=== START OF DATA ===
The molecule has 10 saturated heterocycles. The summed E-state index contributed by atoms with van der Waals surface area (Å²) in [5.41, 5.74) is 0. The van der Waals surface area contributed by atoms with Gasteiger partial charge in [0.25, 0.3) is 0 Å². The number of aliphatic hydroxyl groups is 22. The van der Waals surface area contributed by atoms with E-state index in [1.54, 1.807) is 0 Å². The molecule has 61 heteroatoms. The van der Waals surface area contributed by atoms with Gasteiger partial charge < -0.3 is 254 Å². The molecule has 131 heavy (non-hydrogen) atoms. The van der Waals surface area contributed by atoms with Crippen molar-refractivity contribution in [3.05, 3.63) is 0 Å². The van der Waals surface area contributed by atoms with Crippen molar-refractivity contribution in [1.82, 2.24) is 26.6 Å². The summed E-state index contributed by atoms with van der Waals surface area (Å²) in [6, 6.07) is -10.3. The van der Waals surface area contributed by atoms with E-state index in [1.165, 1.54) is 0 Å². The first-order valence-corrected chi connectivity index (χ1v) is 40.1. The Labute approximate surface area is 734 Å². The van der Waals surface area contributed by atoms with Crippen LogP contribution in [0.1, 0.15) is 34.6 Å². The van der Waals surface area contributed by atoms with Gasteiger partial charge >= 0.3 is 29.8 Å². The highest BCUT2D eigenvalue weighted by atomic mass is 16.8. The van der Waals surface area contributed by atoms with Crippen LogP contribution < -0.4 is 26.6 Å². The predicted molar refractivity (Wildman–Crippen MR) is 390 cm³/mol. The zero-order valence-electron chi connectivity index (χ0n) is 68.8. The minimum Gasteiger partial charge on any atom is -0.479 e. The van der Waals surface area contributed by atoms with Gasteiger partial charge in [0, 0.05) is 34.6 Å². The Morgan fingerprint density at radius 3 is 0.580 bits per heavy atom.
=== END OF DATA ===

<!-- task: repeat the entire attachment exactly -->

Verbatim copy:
The molecule has 10 saturated heterocycles. The summed E-state index contributed by atoms with van der Waals surface area (Å²) in [5.41, 5.74) is 0. The van der Waals surface area contributed by atoms with Gasteiger partial charge in [0.25, 0.3) is 0 Å². The number of aliphatic hydroxyl groups is 22. The van der Waals surface area contributed by atoms with E-state index in [1.54, 1.807) is 0 Å². The molecule has 61 heteroatoms. The van der Waals surface area contributed by atoms with Gasteiger partial charge < -0.3 is 254 Å². The molecule has 131 heavy (non-hydrogen) atoms. The van der Waals surface area contributed by atoms with Crippen molar-refractivity contribution in [3.05, 3.63) is 0 Å². The van der Waals surface area contributed by atoms with Crippen molar-refractivity contribution in [1.82, 2.24) is 26.6 Å². The summed E-state index contributed by atoms with van der Waals surface area (Å²) in [6, 6.07) is -10.3. The van der Waals surface area contributed by atoms with E-state index in [1.165, 1.54) is 0 Å². The first-order valence-corrected chi connectivity index (χ1v) is 40.1. The Labute approximate surface area is 734 Å². The van der Waals surface area contributed by atoms with Crippen LogP contribution in [0.1, 0.15) is 34.6 Å². The van der Waals surface area contributed by atoms with Gasteiger partial charge >= 0.3 is 29.8 Å². The highest BCUT2D eigenvalue weighted by atomic mass is 16.8. The van der Waals surface area contributed by atoms with Crippen LogP contribution < -0.4 is 26.6 Å². The predicted molar refractivity (Wildman–Crippen MR) is 390 cm³/mol. The zero-order valence-electron chi connectivity index (χ0n) is 68.8. The minimum Gasteiger partial charge on any atom is -0.479 e. The van der Waals surface area contributed by atoms with Gasteiger partial charge in [0, 0.05) is 34.6 Å². The Morgan fingerprint density at radius 3 is 0.580 bits per heavy atom.